Posting on social media seems easy, right? Sure, anyone can snap a picture of their fancy Nashville brunch, slap a hashtag in the caption and call it a day. Boom – the likes start rolling in! But when it comes to your business, does posting seem like second nature, or a daunting task? Our marketing team lives by what we coin the 50/20/20/10 rule for engaging content, and it could help get you more engagement on your social media.
Planning your social media content strategy is hard. Platforms are constantly rolling out new features, changing the rules, changing trends, and as a business owner-you might not have the time to continually keep track of it all. That’s why we like to stick to a simple ratio to help our clients get started.
Let’s talk content categories
Knowing how you categorize your brand’s content is an important first step in understanding how to make a content strategy. Even with all the different products and services that exist, most content falls into one of four categories: entertainment, brand information, cheerleading and hard selling. Here’s the breakdown of the most effective ratio your brand should post:
This is the hardest truth for most brands…a whopping one-half of your content should be entertaining. This is content that your target audience will enjoy. While it can mention products, services, or other aspects of your business, the goal is solely to entertain your audience and drive engagement, and that’s a challenge!
Examples of Entertainment content can range from branded memes to contests to funny office TikToks. Maybe you share a trivia fact every week and have your audience answer for a prize. Maybe you chronical adventures of the local office dog. This is where the creative arm of your business can shine, even if it feels unrelated to what you are trying to sell. This is also where knowing your audience demographics, interests, and trends is the most important.
Entertaining content for the audience of a high-end insurance company is likely going to differ from a flashy restaurant or an up-and-coming boutique. Since this category comprises the majority of your content, make sure that it aligns with your brand identity and your target audience.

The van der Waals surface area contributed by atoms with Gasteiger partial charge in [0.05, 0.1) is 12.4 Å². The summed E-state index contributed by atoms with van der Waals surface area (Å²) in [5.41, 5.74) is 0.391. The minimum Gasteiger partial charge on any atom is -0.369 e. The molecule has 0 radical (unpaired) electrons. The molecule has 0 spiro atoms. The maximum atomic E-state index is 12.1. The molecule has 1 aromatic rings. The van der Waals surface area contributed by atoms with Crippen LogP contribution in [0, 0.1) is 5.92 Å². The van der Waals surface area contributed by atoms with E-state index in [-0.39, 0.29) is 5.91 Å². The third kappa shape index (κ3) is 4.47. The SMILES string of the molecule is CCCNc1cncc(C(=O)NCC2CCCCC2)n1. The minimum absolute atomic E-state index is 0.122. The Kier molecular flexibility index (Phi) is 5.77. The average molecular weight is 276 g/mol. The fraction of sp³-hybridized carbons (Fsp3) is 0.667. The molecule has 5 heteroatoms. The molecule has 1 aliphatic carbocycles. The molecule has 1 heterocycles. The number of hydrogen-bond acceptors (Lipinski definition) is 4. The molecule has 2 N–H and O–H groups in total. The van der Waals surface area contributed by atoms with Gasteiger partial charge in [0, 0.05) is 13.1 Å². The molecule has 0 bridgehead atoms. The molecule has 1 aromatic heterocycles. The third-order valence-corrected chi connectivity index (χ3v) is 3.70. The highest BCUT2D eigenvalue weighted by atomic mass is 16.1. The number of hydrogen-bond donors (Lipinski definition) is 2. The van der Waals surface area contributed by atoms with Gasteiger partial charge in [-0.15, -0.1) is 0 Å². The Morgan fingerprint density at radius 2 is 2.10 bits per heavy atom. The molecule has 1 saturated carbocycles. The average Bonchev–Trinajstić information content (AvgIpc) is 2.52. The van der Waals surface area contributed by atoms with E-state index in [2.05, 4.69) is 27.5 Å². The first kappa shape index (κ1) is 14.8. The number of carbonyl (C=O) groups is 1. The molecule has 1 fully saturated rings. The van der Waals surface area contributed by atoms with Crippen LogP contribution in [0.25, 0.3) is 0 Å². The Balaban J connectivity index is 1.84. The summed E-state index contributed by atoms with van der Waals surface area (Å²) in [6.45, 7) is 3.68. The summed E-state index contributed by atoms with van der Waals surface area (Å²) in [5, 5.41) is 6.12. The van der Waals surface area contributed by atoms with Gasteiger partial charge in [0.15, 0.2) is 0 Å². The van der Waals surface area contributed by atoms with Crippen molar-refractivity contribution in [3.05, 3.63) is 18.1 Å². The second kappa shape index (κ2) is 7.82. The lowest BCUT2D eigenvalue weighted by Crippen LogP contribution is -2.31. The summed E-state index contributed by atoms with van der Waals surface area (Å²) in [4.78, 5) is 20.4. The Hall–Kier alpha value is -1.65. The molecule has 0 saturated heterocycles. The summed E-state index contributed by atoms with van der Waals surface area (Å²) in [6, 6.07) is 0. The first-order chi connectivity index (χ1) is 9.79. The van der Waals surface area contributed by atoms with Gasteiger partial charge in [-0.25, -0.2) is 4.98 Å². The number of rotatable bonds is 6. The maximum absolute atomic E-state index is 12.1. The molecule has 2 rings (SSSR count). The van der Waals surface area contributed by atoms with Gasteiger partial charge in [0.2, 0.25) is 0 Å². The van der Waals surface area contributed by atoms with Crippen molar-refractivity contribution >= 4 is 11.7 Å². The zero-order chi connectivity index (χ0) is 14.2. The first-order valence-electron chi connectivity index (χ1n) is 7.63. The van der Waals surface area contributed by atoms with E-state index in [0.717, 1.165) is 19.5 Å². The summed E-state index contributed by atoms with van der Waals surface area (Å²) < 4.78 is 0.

Speaking of office dogs…meet Charlie! Charlie always gets plenty of engagement on the Twin Oaks page:
20% Brand Information
The next most important category is Brand Information. Think of this as a way to show what your company or organization is about without presenting a hard sell. This can be announcing new products, listing your services, sharing your mission and company values, posting graphics customized with your brand colors and logo, and sharing general company information.
The important differentiating factor in this category is that the content is not directly encouraging the sale of a specific product. The tone is “We’ve added a new service at our salon!” as opposed to “Book this new service now and get 10% off! Link in bio.”
For example, our tech company regularly shares “Tech Tips” – not to sell a particular IT or digital marketing service, but to share the knowledge base and area of interest of our company.
Don’t overlook this important category! This is all about highlighting your brand successes, your awesome team, loyal customers, and community partners. These can be anything from employee work anniversaries and birthdays to congratulating a community partner or regular customer on an important milestone. Cheerleading outside of your own brand also lends for opportunity to tag outside organizations and increase engagement involving their own audience as well. Cheerleading content convinces your audience to love your brand, not just your products.
10% Hard Selling
Finally, the smallest category is Hard Selling. Content falling in this category is anything that has a direct call-to-action for customers to purchase a product. These often have links associated with them and they may be flagged as #Ad.
Typically, if it feels like Hard Selling, it probably is. Audiences are attuned to spotting Hard Selling content and will turn away from brands who do too much of it. Think back to our high-end insurance company example. Why would anyone want to follow that specific account unless they were already a customer? A call to action is great every once in a while, but not all the time.
To apply this approach to your content, take a look at what you’ve posted over the last month. Pay particular attention to any type of content that is recurring. Then, group it based on the four categories. If you find yourself lacking in a certain area, you can either brainstorm content to fill out that category or adjust the percentages slightly to fit your brand identity and audience. As your accounts grow and your brand develops, you can continue to refine your strategy to fit your business needs.
Let’s see how we measured up using our own concept this month:
Not too shabby! You can apply this test to your own content and easily see what areas need a little TLC. If all else fails, you can always contact the Digital Marketing team at Twin Oaks. (See? There’s our hard sell), and we will be happy to work with you to develop a successful content strategy to fit your brand.
Marketing Director, Twin Oaks Technology